Indian Railways To Become World's First ‘Net-Zero’ Carbon Emitter By 2030: Piyush Goyal
Union Railway Minister Piyush Goyal has claimed that Indian Railways will become “net zero” carbon emitter by 2030 at an event on Monday.
Speaking at the third India Energy Forum by CERAWeeK, Goyal said, “By 2030, we are working to make the Indian railways the world’s first net-zero railway. The Government is phasing out the old coal plants, which is going to help reduce environmental pollution, and will also create the demand for new plants and spur the investment cycle.”
According to the government data, Indian Railways is currently one of the largest rail networks in the world with 68,442 km of routes and 22,550 trains that carry 22.7 million passengers and 3.19 million tonnes of freight every day.
Indian Railways presently uses both electricity and diesel locomotives. The fossil fuel engines are considered as one of the major contributor the air pollution in the country.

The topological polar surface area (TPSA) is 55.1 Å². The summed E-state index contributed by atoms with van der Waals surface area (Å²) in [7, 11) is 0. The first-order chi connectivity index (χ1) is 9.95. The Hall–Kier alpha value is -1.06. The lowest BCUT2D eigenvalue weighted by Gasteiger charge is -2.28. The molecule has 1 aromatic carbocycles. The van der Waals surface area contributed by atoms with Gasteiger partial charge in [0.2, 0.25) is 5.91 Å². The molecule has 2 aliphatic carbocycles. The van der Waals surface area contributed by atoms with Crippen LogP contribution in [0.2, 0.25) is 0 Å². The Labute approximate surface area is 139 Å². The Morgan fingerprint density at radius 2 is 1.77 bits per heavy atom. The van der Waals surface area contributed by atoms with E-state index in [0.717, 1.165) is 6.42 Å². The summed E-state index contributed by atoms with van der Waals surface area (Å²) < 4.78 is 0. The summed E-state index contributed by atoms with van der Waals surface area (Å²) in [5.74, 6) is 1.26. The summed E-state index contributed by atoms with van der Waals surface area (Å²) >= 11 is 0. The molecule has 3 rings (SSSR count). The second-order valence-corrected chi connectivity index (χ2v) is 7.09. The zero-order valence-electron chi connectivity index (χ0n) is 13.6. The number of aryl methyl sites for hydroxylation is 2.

However, India has been consistently making an effort to curb air pollution with an enhanced focus on renewable energy. India has installed renewable energy powerplants with a capacity of about 80 gigawatts and is one of the world’s largest renewable energy projects.
Goyal also said that Indian railways would be 100 per cent electrically run by 2023. At the event, he said that Indian Railways would be the first railways of the size and scale to be fully electric run. Goyal also acknowledged the hurdles ahead of entirely relying on green energy. The power and renewable energy minister Raj Kumar Singh said that they had a discussion with the railway minister and are happy to welcome the decision.
The Logical Indian Take
In 2017 Goyal had assured electrification of locomotives by 2020. The deadline was advanced two years to expedite the complete electrification of the rail network. But now the railway minister has set a new target of 2023 to say goodbye to the diesel engines.
The Indian Railways fleet of locomotive stock as on March 31, 2018, consisted of 39 steam, 6,086 diesel and 5,639 electric locomotives. With over 47 per cent of the locomotives running on fossil fuel and the extension of the deadline from 2020 to 2023, the railway minister’s target seems hard to meet.